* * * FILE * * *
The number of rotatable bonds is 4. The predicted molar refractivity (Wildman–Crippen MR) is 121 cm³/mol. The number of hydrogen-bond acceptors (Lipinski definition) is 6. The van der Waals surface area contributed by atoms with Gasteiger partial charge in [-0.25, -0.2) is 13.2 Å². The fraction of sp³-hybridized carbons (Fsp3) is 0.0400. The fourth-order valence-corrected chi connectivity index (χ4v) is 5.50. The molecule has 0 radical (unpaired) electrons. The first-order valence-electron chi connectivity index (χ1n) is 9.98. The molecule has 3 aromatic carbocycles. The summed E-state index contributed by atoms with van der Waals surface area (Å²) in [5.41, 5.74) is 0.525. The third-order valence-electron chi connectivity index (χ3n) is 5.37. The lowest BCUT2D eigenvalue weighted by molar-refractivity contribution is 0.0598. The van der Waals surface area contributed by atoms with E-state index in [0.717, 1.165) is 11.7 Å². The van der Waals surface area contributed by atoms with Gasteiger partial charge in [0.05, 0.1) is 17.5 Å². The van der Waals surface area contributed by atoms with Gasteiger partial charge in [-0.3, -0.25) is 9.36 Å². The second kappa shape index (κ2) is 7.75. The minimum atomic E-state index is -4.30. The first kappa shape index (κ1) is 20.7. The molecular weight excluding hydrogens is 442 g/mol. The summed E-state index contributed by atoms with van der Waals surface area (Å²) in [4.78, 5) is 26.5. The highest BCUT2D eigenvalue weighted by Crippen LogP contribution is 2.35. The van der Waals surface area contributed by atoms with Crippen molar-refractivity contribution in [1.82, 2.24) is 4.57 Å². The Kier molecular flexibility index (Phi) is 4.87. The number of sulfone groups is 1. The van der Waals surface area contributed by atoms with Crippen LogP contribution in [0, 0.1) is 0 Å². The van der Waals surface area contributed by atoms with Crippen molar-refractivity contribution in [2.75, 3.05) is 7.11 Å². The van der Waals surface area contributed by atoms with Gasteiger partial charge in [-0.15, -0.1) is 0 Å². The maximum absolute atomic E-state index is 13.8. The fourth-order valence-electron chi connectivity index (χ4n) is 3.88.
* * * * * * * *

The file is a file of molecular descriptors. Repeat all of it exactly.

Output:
The number of rotatable bonds is 4. The predicted molar refractivity (Wildman–Crippen MR) is 121 cm³/mol. The number of hydrogen-bond acceptors (Lipinski definition) is 6. The van der Waals surface area contributed by atoms with Gasteiger partial charge in [-0.25, -0.2) is 13.2 Å². The fraction of sp³-hybridized carbons (Fsp3) is 0.0400. The fourth-order valence-corrected chi connectivity index (χ4v) is 5.50. The molecule has 0 radical (unpaired) electrons. The first-order valence-electron chi connectivity index (χ1n) is 9.98. The molecule has 3 aromatic carbocycles. The summed E-state index contributed by atoms with van der Waals surface area (Å²) in [5.41, 5.74) is 0.525. The third-order valence-electron chi connectivity index (χ3n) is 5.37. The lowest BCUT2D eigenvalue weighted by molar-refractivity contribution is 0.0598. The van der Waals surface area contributed by atoms with E-state index in [0.717, 1.165) is 11.7 Å². The van der Waals surface area contributed by atoms with Gasteiger partial charge in [0.05, 0.1) is 17.5 Å². The van der Waals surface area contributed by atoms with Gasteiger partial charge in [-0.3, -0.25) is 9.36 Å². The second kappa shape index (κ2) is 7.75. The minimum atomic E-state index is -4.30. The first kappa shape index (κ1) is 20.7. The molecular weight excluding hydrogens is 442 g/mol. The summed E-state index contributed by atoms with van der Waals surface area (Å²) in [4.78, 5) is 26.5. The highest BCUT2D eigenvalue weighted by Crippen LogP contribution is 2.35. The van der Waals surface area contributed by atoms with Crippen molar-refractivity contribution in [1.82, 2.24) is 4.57 Å². The Kier molecular flexibility index (Phi) is 4.87. The number of sulfone groups is 1. The van der Waals surface area contributed by atoms with Crippen LogP contribution in [0, 0.1) is 0 Å². The van der Waals surface area contributed by atoms with Crippen molar-refractivity contribution in [2.75, 3.05) is 7.11 Å². The van der Waals surface area contributed by atoms with Gasteiger partial charge in [-0.15, -0.1) is 0 Å². The maximum absolute atomic E-state index is 13.8. The fourth-order valence-electron chi connectivity index (χ4n) is 3.88.